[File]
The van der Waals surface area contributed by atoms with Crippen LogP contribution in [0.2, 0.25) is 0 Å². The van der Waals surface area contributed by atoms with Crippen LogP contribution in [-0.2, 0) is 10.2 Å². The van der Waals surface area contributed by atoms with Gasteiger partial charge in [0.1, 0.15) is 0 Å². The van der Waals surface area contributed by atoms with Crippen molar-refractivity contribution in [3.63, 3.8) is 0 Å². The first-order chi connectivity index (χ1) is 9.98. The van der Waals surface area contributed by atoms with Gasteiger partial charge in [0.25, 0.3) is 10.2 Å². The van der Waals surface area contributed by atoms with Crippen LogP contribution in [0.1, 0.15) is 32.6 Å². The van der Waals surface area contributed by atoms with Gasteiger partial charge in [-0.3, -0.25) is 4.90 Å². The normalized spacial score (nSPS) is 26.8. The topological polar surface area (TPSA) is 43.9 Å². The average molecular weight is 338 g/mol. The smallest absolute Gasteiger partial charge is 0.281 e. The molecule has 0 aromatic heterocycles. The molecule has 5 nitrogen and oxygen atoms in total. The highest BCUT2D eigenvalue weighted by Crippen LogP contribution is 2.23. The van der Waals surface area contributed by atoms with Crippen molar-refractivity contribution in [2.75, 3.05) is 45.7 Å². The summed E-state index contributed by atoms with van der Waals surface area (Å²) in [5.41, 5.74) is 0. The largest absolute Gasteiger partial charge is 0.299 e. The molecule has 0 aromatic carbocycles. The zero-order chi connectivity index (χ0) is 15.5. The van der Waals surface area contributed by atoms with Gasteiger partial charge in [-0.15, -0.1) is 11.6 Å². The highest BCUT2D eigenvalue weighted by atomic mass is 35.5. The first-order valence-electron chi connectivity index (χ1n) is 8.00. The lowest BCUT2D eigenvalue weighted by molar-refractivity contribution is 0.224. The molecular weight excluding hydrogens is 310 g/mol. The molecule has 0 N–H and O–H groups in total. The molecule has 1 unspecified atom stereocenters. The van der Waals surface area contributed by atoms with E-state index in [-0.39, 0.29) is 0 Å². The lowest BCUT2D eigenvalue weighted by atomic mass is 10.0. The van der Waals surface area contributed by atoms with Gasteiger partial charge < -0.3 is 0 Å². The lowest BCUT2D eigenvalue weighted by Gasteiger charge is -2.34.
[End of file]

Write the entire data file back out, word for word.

The van der Waals surface area contributed by atoms with Crippen LogP contribution in [0.2, 0.25) is 0 Å². The van der Waals surface area contributed by atoms with Crippen LogP contribution in [-0.2, 0) is 10.2 Å². The van der Waals surface area contributed by atoms with Gasteiger partial charge in [0.1, 0.15) is 0 Å². The van der Waals surface area contributed by atoms with Crippen molar-refractivity contribution in [3.63, 3.8) is 0 Å². The first-order chi connectivity index (χ1) is 9.98. The van der Waals surface area contributed by atoms with Gasteiger partial charge in [0.25, 0.3) is 10.2 Å². The van der Waals surface area contributed by atoms with Crippen LogP contribution in [0.1, 0.15) is 32.6 Å². The van der Waals surface area contributed by atoms with Gasteiger partial charge in [-0.3, -0.25) is 4.90 Å². The normalized spacial score (nSPS) is 26.8. The topological polar surface area (TPSA) is 43.9 Å². The average molecular weight is 338 g/mol. The smallest absolute Gasteiger partial charge is 0.281 e. The molecule has 0 aromatic heterocycles. The molecule has 5 nitrogen and oxygen atoms in total. The highest BCUT2D eigenvalue weighted by Crippen LogP contribution is 2.23. The van der Waals surface area contributed by atoms with Crippen molar-refractivity contribution in [2.75, 3.05) is 45.7 Å². The summed E-state index contributed by atoms with van der Waals surface area (Å²) in [5.41, 5.74) is 0. The largest absolute Gasteiger partial charge is 0.299 e. The molecule has 0 aromatic carbocycles. The zero-order chi connectivity index (χ0) is 15.5. The van der Waals surface area contributed by atoms with Gasteiger partial charge in [-0.15, -0.1) is 11.6 Å². The highest BCUT2D eigenvalue weighted by atomic mass is 35.5. The first-order valence-electron chi connectivity index (χ1n) is 8.00. The lowest BCUT2D eigenvalue weighted by molar-refractivity contribution is 0.224. The molecular weight excluding hydrogens is 310 g/mol. The molecule has 0 N–H and O–H groups in total. The molecule has 1 unspecified atom stereocenters. The van der Waals surface area contributed by atoms with E-state index in [-0.39, 0.29) is 0 Å². The lowest BCUT2D eigenvalue weighted by atomic mass is 10.0. The van der Waals surface area contributed by atoms with Gasteiger partial charge < -0.3 is 0 Å². The lowest BCUT2D eigenvalue weighted by Gasteiger charge is -2.34.